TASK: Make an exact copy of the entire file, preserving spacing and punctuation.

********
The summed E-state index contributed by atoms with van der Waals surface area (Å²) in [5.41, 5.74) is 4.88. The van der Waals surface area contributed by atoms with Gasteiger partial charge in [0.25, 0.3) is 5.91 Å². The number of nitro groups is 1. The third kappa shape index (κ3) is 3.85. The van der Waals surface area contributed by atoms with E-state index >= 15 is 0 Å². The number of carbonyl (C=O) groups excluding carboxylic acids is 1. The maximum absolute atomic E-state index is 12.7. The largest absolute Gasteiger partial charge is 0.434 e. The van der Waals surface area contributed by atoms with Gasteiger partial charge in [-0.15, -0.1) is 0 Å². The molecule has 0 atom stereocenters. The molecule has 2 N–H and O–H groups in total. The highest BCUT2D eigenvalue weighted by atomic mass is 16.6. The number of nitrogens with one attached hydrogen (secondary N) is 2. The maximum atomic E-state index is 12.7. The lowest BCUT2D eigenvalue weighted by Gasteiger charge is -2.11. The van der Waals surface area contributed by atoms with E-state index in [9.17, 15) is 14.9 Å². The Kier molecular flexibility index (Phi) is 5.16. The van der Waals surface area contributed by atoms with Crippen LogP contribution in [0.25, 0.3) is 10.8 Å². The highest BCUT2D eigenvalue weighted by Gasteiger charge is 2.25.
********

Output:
The summed E-state index contributed by atoms with van der Waals surface area (Å²) in [5.41, 5.74) is 4.88. The van der Waals surface area contributed by atoms with Gasteiger partial charge in [0.25, 0.3) is 5.91 Å². The number of nitro groups is 1. The third kappa shape index (κ3) is 3.85. The van der Waals surface area contributed by atoms with E-state index >= 15 is 0 Å². The number of carbonyl (C=O) groups excluding carboxylic acids is 1. The maximum absolute atomic E-state index is 12.7. The largest absolute Gasteiger partial charge is 0.434 e. The van der Waals surface area contributed by atoms with Gasteiger partial charge in [-0.15, -0.1) is 0 Å². The molecule has 0 atom stereocenters. The molecule has 2 N–H and O–H groups in total. The highest BCUT2D eigenvalue weighted by atomic mass is 16.6. The number of nitrogens with one attached hydrogen (secondary N) is 2. The maximum atomic E-state index is 12.7. The lowest BCUT2D eigenvalue weighted by Gasteiger charge is -2.11. The van der Waals surface area contributed by atoms with E-state index in [9.17, 15) is 14.9 Å². The Kier molecular flexibility index (Phi) is 5.16. The van der Waals surface area contributed by atoms with Crippen LogP contribution in [0.25, 0.3) is 10.8 Å². The highest BCUT2D eigenvalue weighted by Gasteiger charge is 2.25.